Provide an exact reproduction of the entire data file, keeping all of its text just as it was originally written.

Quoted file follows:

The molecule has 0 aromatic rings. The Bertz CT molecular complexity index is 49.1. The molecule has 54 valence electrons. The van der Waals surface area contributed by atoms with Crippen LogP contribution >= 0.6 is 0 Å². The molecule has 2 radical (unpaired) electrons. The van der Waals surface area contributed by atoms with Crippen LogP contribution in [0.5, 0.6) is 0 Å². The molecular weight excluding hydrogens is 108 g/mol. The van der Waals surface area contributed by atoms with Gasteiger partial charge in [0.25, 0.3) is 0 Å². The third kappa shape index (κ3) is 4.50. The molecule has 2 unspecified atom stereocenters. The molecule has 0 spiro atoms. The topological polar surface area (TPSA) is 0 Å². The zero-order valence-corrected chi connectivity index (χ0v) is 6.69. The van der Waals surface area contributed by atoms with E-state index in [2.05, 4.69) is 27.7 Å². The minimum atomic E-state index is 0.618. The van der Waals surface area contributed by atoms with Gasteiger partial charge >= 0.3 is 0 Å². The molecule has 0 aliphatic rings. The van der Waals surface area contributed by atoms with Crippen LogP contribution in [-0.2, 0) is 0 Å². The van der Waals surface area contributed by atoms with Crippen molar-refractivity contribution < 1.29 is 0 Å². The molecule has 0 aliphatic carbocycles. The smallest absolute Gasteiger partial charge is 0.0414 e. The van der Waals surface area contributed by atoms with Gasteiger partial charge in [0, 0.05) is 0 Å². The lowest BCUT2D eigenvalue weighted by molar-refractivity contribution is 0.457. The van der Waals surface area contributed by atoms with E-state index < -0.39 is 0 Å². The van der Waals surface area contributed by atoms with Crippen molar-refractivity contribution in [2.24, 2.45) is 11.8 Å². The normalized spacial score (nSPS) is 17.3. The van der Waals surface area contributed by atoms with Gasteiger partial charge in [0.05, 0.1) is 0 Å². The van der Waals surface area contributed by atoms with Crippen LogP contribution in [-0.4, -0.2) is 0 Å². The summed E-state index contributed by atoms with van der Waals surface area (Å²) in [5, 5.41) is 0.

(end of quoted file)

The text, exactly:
The molecule has 0 aromatic rings. The Bertz CT molecular complexity index is 49.1. The molecule has 54 valence electrons. The van der Waals surface area contributed by atoms with Crippen LogP contribution >= 0.6 is 0 Å². The molecule has 2 radical (unpaired) electrons. The van der Waals surface area contributed by atoms with Crippen LogP contribution in [0.5, 0.6) is 0 Å². The molecular weight excluding hydrogens is 108 g/mol. The van der Waals surface area contributed by atoms with Gasteiger partial charge in [0.25, 0.3) is 0 Å². The third kappa shape index (κ3) is 4.50. The molecule has 2 unspecified atom stereocenters. The molecule has 0 spiro atoms. The topological polar surface area (TPSA) is 0 Å². The zero-order valence-corrected chi connectivity index (χ0v) is 6.69. The van der Waals surface area contributed by atoms with E-state index in [2.05, 4.69) is 27.7 Å². The minimum atomic E-state index is 0.618. The van der Waals surface area contributed by atoms with Gasteiger partial charge >= 0.3 is 0 Å². The molecule has 0 aliphatic rings. The van der Waals surface area contributed by atoms with Crippen LogP contribution in [-0.2, 0) is 0 Å². The van der Waals surface area contributed by atoms with Crippen molar-refractivity contribution < 1.29 is 0 Å². The molecule has 0 aliphatic carbocycles. The smallest absolute Gasteiger partial charge is 0.0414 e. The van der Waals surface area contributed by atoms with Gasteiger partial charge in [0, 0.05) is 0 Å². The lowest BCUT2D eigenvalue weighted by molar-refractivity contribution is 0.457. The van der Waals surface area contributed by atoms with E-state index < -0.39 is 0 Å². The van der Waals surface area contributed by atoms with Crippen molar-refractivity contribution in [2.24, 2.45) is 11.8 Å². The normalized spacial score (nSPS) is 17.3. The van der Waals surface area contributed by atoms with Gasteiger partial charge in [0.05, 0.1) is 0 Å². The van der Waals surface area contributed by atoms with Crippen LogP contribution in [-0.4, -0.2) is 0 Å². The summed E-state index contributed by atoms with van der Waals surface area (Å²) in [5, 5.41) is 0.